Comments from a number of celebrities like Jon Stewart, George Clooney, Rob Reiner, and John Amos add depth and demonstrate the reach of Lear’s work. The highlights, however, come from Lear himself. It would have been nice if the directors pushed things a little farther and did away with the dramatization of Lear as a young boy, but I can only hope I live to see the future like he does: clearly, these are the days.

91 minutes
Not rated

(Music Box) B



Absolutely Fabulous: The Movie

(UK/USA 2016)

Absolutely Fabulous, one of my fave TV shows, was fresh, edgy, and bloody hilarious in its day—the dog’s bollocks, if you will. Stateside, it’s proven to be too much for prime time network television: ABC and FOX both abandoned plans to adapt it, the latter as recently as 2009 (http://www.tvtonight.com.au/2009/05/fox-rejects-ab-fab-remake.html). As executive producer Jon Plowman noted, “[t]he trouble with doing Ab Fab in America is that it will have to end with Edina and Saffy hugging, Patsy giving up drink and drugs, and them all hugging mum. It won’t work. It’ll be too nice.” (http://www.telegraph.co.uk/news/celebritynews/3153677/US-remake-for-Absolutely-Fabulous.html). Hold that thought.

Since the end of its original BBC run in 1995, Ab Fab’s few revivals have consistently fallen short. I was skeptical about a full-length movie 25 years on. While not the disaster I feared it would be, Absolutely Fabulous: The Movie still isn’t the knees up full Monty I wanted.

Eddy (Jennifer Saunders), Patsy (Joanna Lumley), Saffy (Julia Sawalha), even Mrs. Monsoon (June Whitfield) are the same, which is great—who doesn’t love them? They each have some good lines and some bright moments. Pats hasn’t lost her signature deadpan snarl, and the animosity between her and Saffy is still very much alive. The problem, however, is that the world has changed, which is partly why Ab Fab doesn’t have the same impact. For one thing, Eddy and Patsy’s irrelevance is really irrelevant today. They’ve become anachronisms; their antics ring more tired and pathetic than funny after awhile. Worse, everything about their fashionable world is passé. A prominent figure in the plot is supermodel…Kate Moss? The many celebrity cameos—Jerry Hall, Jean Paul Gaultier, Dame Edna, and Joan Collins to name a few—are fun, but none of them are setting any fires these days. Aside from Jon Hamm and Rebel Wilson, the faded glory here is enough to book Hollywood Squares for a month solid.

The movie has as much substance as an episode, but it’s clearly stretched to fill the time; Ab Fab episodes were only 35 minutes for a good reason. Some of the character twists, particularly Bubble (Jane Horrocks) and Marshall (Christopher Ryan), don’t make sense. Eddy gets soft toward the end: she delivers a monologue about wanting to be loved all her life, telling Saffy she loves her. Ugh. Say that again, Mr. Plowman?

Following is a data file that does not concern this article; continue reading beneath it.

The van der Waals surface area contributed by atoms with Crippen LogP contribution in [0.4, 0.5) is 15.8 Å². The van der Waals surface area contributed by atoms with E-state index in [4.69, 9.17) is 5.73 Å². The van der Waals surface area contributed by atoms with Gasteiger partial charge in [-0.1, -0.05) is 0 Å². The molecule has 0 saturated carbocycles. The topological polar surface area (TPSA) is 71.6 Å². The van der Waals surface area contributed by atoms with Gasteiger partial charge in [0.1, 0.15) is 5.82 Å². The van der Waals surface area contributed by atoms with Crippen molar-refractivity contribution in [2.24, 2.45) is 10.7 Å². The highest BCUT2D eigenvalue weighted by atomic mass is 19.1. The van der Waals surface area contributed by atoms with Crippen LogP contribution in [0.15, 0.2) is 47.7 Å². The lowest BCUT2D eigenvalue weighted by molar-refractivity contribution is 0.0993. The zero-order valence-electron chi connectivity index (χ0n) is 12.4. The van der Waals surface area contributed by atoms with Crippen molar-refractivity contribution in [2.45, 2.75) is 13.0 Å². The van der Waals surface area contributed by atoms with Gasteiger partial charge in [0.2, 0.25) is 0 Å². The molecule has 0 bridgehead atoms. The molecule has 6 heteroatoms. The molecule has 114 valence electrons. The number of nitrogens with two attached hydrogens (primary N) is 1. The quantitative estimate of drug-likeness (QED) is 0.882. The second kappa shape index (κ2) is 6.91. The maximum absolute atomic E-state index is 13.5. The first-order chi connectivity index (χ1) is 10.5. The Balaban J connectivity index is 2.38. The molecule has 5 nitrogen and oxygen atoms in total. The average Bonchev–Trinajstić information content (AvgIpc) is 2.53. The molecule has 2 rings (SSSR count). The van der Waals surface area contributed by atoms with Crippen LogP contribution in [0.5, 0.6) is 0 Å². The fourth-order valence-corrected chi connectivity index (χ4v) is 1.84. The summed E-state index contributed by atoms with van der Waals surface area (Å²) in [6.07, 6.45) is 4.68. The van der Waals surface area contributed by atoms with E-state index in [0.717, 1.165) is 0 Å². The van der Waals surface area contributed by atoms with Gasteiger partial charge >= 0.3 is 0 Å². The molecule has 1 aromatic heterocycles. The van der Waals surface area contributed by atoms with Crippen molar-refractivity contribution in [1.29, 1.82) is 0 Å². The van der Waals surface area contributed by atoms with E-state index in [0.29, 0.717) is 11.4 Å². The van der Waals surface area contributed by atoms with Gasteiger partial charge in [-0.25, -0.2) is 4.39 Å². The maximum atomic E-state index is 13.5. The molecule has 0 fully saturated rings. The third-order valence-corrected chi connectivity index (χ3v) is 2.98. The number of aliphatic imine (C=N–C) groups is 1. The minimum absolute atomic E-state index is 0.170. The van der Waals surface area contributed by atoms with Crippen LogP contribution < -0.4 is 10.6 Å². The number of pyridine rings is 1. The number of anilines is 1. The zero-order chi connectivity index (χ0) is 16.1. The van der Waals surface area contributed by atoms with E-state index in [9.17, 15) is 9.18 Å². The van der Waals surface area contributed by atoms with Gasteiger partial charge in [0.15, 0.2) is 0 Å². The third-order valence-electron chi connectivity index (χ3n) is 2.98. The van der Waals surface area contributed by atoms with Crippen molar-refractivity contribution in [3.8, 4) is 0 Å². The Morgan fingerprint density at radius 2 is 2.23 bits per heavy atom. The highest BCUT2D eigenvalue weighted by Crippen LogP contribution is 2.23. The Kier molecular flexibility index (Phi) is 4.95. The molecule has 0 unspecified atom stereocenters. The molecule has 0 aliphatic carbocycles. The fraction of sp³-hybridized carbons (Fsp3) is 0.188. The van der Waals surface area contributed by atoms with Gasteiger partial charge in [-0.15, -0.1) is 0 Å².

I didn’t hate Absolutely Fabulous: The Movie; I got some laughs out of it. I didn’t love it, though. I could have overlooked its shortcomings had it been funnier. As it stands, I prefer Ab Fab where it fits best: in the ’90s.

91 minutes
Rated R

(AMC River East) C



Live from New York!

(USA 2015)

A fortieth anniversary retrospective of NBC’s Saturday Night Live! and its rise from DIY skit show to American institution. Objective and analytical in tone, it’s more oral history than nostalgia, broaching unflattering topics like SNL‘s inherent sexism, “anti Golden Age” of the early Eighties, and historical lack of diversity. Insights from Jane Curtin, Garret Morris, Larraine Newman, Julia Louise-Dreyfus, Dana Carvey, Will Ferrell, Tina Fey, Jimmy Fallon, Andy Samberg, and many others.

(AMC River East) B


I Am Big Bird: the Carroll Spinney Story

(USA 2014)

I Am Big Bird: the Carroll Spinney Story delivered what it promised: the life story of Carroll Spinney, who became an unlikely icon as Big Bird (not to mention Oscar the grouch). We get tidbits about his artsy mother and crabby father; his fascination with puppetry as a child; his chance meeting with Jim Henson; and nearly quitting Sesame Street during its first season because he didn’t fit in with the cast. We get archival footage and a healthy dose of nostalgia without going overboard. We also get new information; I never knew Spinney was supposed to be a passenger on the ill-fated Challenger mission in 1986, or that he has an understudy. It all adds up to a winner.

Despite everything right with this documentary, however, I left wanting more from it. I don’t know what I expected. Maybe more gossip? Dirt? A drug problem or behind-the-scenes sex? Something. I know, this is Sesame Street we’re talking about, so I accept my disappointment in the lack of any sleaze as my issue. Considering its subject matter, though, I Am Big Bird could have been more fun.

(Gene Siskel Film Center) C